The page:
Tokyo Metropolitan University researchers have been investigating homologous recombination, a process in which double-stranded DNA breaks are repaired by the RecA protein by reassembling a broken strand into an intact double strand and patching the break according to the intact sequence. Researchers found that RecA knows just where to insert the single strand into the double helix without ever twisting it. Their discoveries offer fresh approaches to the study of cancer.
A pervasive biochemical process that all living organisms, including plants, animals, fungi, and bacteria, engage in is called homologous recombination (HR). Our DNA is exposed to a variety of external and internal stresses throughout our daily lives, some of which have the potential to split the double helix’s two strands. This can be extremely harmful and result in impending cell death. Fortunately, procedures like HR are always undoing this harm.
RecA Protein Omits The DNA Repair Process
Resection occurs when one of the two exposed ends of the helix break separates during HR, exposing an exposed single-stranded end. Next, a neighbouring intact double strand and the exposed single strand are bound by a protein called RecA Protein (or a protein similar to it). The protein then “searches” for the identical sequence. Strand invasion is the method by which it recombines the single strand into the double helix at the appropriate location.
Then, using the preexisting DNA as a template, the broken DNA strand is repaired. HR is essential to biodiversity because it permits precise double-strand break repair and genetic information exchange. However, the precise molecular picture of HR remains unclear, particularly the consequences of RecA protein carrying both the single and double strands.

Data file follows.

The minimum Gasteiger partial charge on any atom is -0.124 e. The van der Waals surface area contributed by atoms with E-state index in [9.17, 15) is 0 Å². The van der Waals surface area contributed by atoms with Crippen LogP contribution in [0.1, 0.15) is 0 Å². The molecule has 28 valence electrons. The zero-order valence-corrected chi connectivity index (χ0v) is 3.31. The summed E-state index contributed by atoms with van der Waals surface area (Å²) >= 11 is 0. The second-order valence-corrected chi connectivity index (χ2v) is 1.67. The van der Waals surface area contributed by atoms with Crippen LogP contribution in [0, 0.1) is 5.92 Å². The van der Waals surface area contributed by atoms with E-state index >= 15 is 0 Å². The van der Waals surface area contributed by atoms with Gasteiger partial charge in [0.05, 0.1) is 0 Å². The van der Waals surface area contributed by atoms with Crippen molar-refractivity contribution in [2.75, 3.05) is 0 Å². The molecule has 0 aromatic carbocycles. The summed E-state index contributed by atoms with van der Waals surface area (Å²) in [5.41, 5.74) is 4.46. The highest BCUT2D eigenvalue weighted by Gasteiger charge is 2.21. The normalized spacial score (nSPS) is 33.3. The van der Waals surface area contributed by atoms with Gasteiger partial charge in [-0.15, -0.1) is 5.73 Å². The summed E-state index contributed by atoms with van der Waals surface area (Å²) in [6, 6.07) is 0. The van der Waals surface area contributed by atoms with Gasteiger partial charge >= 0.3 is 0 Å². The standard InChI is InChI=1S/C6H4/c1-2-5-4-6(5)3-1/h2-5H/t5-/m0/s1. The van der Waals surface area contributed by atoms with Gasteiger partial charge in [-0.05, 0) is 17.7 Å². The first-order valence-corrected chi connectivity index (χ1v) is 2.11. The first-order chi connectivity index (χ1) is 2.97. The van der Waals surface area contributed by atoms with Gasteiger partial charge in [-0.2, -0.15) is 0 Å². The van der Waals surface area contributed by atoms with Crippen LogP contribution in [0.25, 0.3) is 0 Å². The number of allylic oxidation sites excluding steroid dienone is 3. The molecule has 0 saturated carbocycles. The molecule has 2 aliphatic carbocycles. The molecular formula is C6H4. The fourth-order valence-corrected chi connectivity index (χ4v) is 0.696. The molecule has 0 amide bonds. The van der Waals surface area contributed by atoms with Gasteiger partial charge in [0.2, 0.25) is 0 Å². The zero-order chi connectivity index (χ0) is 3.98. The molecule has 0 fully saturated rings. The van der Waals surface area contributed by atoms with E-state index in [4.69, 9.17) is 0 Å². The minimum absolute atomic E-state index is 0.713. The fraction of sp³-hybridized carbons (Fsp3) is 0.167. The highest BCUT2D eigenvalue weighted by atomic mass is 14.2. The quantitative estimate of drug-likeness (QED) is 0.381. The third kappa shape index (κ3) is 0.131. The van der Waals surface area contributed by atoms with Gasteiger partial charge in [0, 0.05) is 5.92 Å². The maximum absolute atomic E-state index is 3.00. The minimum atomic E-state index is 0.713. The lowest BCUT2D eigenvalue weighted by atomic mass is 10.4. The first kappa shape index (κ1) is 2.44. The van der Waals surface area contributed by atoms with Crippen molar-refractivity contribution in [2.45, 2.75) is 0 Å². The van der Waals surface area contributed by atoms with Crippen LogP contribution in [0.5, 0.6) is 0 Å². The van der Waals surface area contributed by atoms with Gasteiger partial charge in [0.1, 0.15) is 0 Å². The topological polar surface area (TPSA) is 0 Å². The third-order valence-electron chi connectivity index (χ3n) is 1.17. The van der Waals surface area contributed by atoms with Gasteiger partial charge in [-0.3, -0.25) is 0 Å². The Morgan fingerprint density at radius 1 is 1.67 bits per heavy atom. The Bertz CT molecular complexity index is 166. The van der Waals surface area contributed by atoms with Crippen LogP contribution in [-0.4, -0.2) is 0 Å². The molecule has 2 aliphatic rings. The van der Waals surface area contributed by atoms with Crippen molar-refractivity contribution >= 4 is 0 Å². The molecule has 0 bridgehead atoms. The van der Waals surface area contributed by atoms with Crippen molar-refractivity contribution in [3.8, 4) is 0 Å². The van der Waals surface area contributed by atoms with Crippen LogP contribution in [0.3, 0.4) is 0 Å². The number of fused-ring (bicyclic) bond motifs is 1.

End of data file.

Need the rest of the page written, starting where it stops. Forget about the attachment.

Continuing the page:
Researchers at Tokyo Metropolitan University under the direction of Professor Kouji Hirota have been examining DNA repair mechanisms such as HR. They attempted to test two opposing theories regarding what transpires when HR arises in their most recent experiment. RecA does a “homology search,” wherein it unwinds a portion of the double strand in an attempt to locate the ideal location for strand invasion. In the second, unwinding does not happen following RecA binding; rather, unwinding only happens upon strand invasion.
The group used two strategies in collaboration with a group from the Tokyo Metropolitan Institute of Medical Science to address which of these truly occurs. In the first, they investigated if this had an impact on DNA repair by using a mutant of RecA protein that is unable to unwind the strand or separate the double strands. As it happens, this has very little impact. In the second, they attempted to quantify the amount of torsion generated in the strand at various points during the procedure.
They discovered that the only unwinding-related torsion they could find happened when strand invasion took place, that is, after the homology search was finished. The researchers demonstrated for the first time that the second model was accurate.
In-depth knowledge of homologous recombination is essential to comprehending the consequences of errors. For instance, BRCA1 and BRCA2, which are linked to breast cancer, are also in charge of ensuring that single-stranded DNA is correctly loaded onto RAD51, the human form of RecA. This implies that people with inherited abnormalities in BRCA1 or BRCA2 may have a higher prevalence of breast cancer due to HR issues. The group anticipates that results such as theirs will open up new avenues for cancer research.